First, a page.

Since then, his biggest struggle has been finance-related. When you’re not inside the top 100 on the men’s side, it’s tough to earn enough prize money to cover the cost of training and travel. Most players in James’s situation are constantly on the lookout for sponsors, both for equipment/clothing and for the money to keep competing on tour. If the results come, so does the money. But if a player is sidelined with an injury for any period of time, then it’s tough to convince the sponsors to keep writing those checks.
So, what keeps James on his quest? Why does he keep working and traveling?
It’s all about love of the game.
James doesn’t sugar-coat things. He flat-out told me that, yes, he would love to have a wife and a family someday. But, his current lifestyle and lack of funds prevents him from pursuing that aspect of his dreams at this time. He talked a bit about players like Rafa Nadal and Andy Murray and Novak Djokovic who are at the top of the game, who can afford to take their girlfriends with them on tour and stay at the fanciest hotels and eat nice meals and travel in luxury. But, he added, for a player at his level, there’s nothing luxurious about this lifestyle. It’s a grind. It’s sleeping on people’s floors. It’s eating ramen noodles meal after meal because that’s all you can afford. It’s hoping someone somewhere will find it in their heart to let you use their stringing machine or donate court time so you can practice.
We talked a bit about mentors, and I mentioned to James that I’d love for him to spend some time hitting and talking with my son next time he’s in Atlanta. He said he absolutely would love to! He told me that when he was 13 or 14, a mentor came into his life that really changed his perspective on things and that he would love the opportunity to do that for someone else. He sees himself becoming a mentor to as many players as possible once his time on the tour is done.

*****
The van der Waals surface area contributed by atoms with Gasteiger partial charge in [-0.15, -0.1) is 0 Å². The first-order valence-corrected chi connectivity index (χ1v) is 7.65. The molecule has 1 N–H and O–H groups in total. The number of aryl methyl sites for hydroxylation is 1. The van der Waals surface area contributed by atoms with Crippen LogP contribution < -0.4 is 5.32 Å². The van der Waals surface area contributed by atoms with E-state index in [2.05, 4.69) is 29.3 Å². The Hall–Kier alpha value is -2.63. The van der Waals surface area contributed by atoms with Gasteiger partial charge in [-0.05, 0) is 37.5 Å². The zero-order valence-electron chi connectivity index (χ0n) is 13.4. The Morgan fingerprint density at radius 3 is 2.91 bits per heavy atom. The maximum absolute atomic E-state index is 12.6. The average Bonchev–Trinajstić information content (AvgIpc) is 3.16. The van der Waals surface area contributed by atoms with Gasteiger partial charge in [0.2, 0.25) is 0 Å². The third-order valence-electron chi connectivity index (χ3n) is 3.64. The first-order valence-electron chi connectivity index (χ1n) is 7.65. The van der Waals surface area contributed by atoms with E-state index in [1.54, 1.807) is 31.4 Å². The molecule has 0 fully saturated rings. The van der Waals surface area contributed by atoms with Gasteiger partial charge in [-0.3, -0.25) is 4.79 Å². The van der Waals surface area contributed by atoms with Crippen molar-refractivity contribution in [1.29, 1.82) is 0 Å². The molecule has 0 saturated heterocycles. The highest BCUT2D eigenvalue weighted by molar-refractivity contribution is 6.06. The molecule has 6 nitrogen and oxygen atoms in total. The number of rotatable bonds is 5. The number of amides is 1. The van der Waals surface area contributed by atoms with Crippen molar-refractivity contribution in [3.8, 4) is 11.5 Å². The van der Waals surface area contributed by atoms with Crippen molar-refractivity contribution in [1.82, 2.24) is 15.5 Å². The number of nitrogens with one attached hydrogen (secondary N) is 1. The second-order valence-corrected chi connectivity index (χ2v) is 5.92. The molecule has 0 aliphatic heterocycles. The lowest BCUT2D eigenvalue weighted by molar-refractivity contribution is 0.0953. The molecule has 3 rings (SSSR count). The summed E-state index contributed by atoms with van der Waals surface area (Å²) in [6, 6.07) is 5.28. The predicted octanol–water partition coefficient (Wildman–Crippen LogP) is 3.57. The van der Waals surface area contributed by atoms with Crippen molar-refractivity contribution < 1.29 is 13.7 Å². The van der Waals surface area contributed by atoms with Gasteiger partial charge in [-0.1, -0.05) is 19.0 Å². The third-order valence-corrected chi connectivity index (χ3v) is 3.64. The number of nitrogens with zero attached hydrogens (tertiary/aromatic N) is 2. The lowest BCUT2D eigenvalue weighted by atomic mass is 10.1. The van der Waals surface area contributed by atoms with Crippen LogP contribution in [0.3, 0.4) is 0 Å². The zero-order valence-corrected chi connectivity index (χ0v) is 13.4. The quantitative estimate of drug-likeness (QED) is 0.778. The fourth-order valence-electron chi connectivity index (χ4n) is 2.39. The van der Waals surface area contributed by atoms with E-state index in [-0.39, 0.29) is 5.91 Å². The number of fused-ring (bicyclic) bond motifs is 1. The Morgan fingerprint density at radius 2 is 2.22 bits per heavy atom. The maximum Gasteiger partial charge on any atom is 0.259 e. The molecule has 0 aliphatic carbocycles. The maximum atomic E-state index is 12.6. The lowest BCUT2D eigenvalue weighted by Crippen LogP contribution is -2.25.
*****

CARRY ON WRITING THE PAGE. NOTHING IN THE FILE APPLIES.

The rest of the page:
I asked James how long he was willing to chase his dream, how many more years would he devote to professional tennis, and did he have a set goal in mind. He told me that he would play until one of two things happens: he is permanently derailed by injury or he meets the girl of his dreams and decides to marry her and settle into family life. Otherwise, he said, there is no end-date in site. He doesn’t want to set a ranking goal for himself – say, top 50 or top 10 in the world – because what if he reaches it? Would that mean it was okay to quit? Or, what if he never reaches it? Does that mean he has failed in his quest? However high the ranking he eventually reaches, James went on, he won’t be satisfied if he doesn’t feel he’s given tennis his all. Tennis is what fuels him, what makes him get out of bed each morning, what drives him to work and to fight each and every day to get better. When I asked him what he saw himself doing once the tennis is finished, he really didn’t have an answer other than it would likely be something in the tennis world, though it could just as likely be in business or some other area. At this point, there is no Plan B. Just Plan A: to continue working as hard as possible, to stay healthy, and to keep earning those ranking points, one tournament at a time.